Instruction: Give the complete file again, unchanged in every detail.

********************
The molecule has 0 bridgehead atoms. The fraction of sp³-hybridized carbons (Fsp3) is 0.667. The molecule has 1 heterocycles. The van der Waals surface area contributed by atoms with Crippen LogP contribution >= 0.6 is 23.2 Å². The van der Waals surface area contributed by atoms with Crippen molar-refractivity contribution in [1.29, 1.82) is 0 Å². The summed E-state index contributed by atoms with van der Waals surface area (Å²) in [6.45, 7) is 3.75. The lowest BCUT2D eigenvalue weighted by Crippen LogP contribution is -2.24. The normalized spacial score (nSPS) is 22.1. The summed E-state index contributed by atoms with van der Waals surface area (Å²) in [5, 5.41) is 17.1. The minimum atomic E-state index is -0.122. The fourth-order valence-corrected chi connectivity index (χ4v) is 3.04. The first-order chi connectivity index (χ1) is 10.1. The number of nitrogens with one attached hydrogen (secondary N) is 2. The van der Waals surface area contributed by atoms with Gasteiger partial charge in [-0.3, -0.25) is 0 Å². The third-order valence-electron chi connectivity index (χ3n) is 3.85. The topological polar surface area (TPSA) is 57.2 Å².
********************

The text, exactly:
The molecule has 0 bridgehead atoms. The fraction of sp³-hybridized carbons (Fsp3) is 0.667. The molecule has 1 heterocycles. The van der Waals surface area contributed by atoms with Crippen LogP contribution >= 0.6 is 23.2 Å². The van der Waals surface area contributed by atoms with Crippen molar-refractivity contribution in [1.29, 1.82) is 0 Å². The summed E-state index contributed by atoms with van der Waals surface area (Å²) in [6.45, 7) is 3.75. The lowest BCUT2D eigenvalue weighted by Crippen LogP contribution is -2.24. The normalized spacial score (nSPS) is 22.1. The summed E-state index contributed by atoms with van der Waals surface area (Å²) in [5, 5.41) is 17.1. The minimum atomic E-state index is -0.122. The fourth-order valence-corrected chi connectivity index (χ4v) is 3.04. The first-order chi connectivity index (χ1) is 10.1. The number of nitrogens with one attached hydrogen (secondary N) is 2. The van der Waals surface area contributed by atoms with Gasteiger partial charge in [-0.3, -0.25) is 0 Å². The third-order valence-electron chi connectivity index (χ3n) is 3.85. The topological polar surface area (TPSA) is 57.2 Å².